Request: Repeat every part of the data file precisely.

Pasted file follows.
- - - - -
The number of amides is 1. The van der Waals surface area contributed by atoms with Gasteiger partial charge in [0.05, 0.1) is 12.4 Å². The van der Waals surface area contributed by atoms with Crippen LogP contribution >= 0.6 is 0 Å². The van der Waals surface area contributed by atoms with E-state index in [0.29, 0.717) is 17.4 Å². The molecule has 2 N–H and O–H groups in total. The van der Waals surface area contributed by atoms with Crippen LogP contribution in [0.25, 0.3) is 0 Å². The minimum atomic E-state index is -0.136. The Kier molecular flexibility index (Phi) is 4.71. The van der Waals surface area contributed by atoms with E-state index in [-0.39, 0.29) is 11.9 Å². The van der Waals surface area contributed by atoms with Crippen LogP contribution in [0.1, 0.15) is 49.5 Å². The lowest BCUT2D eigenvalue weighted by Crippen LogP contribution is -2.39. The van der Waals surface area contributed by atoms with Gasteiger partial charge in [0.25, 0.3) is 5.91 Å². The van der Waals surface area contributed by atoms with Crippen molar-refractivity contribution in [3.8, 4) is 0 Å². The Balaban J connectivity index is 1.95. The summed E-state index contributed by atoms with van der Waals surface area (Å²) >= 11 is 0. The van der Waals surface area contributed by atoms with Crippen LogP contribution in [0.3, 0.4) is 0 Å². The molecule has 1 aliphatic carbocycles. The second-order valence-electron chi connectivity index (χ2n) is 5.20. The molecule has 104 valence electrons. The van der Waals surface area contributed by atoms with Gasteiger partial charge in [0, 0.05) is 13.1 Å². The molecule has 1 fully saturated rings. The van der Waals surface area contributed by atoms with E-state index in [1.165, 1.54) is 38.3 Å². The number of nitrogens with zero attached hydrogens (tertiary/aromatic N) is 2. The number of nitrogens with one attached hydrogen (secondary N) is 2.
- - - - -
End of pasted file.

The number of amides is 1. The van der Waals surface area contributed by atoms with Gasteiger partial charge in [0.05, 0.1) is 12.4 Å². The van der Waals surface area contributed by atoms with Crippen LogP contribution >= 0.6 is 0 Å². The van der Waals surface area contributed by atoms with E-state index in [0.29, 0.717) is 17.4 Å². The molecule has 2 N–H and O–H groups in total. The van der Waals surface area contributed by atoms with Crippen LogP contribution in [0.25, 0.3) is 0 Å². The minimum atomic E-state index is -0.136. The Kier molecular flexibility index (Phi) is 4.71. The van der Waals surface area contributed by atoms with E-state index in [-0.39, 0.29) is 11.9 Å². The van der Waals surface area contributed by atoms with Crippen LogP contribution in [0.1, 0.15) is 49.5 Å². The lowest BCUT2D eigenvalue weighted by Crippen LogP contribution is -2.39. The van der Waals surface area contributed by atoms with Gasteiger partial charge in [0.25, 0.3) is 5.91 Å². The van der Waals surface area contributed by atoms with Crippen molar-refractivity contribution in [3.8, 4) is 0 Å². The Balaban J connectivity index is 1.95. The summed E-state index contributed by atoms with van der Waals surface area (Å²) >= 11 is 0. The van der Waals surface area contributed by atoms with Crippen LogP contribution in [0.3, 0.4) is 0 Å². The molecule has 1 aliphatic carbocycles. The second-order valence-electron chi connectivity index (χ2n) is 5.20. The molecule has 104 valence electrons. The van der Waals surface area contributed by atoms with Gasteiger partial charge in [0, 0.05) is 13.1 Å². The molecule has 1 fully saturated rings. The van der Waals surface area contributed by atoms with E-state index in [1.165, 1.54) is 38.3 Å². The number of nitrogens with zero attached hydrogens (tertiary/aromatic N) is 2. The number of nitrogens with one attached hydrogen (secondary N) is 2.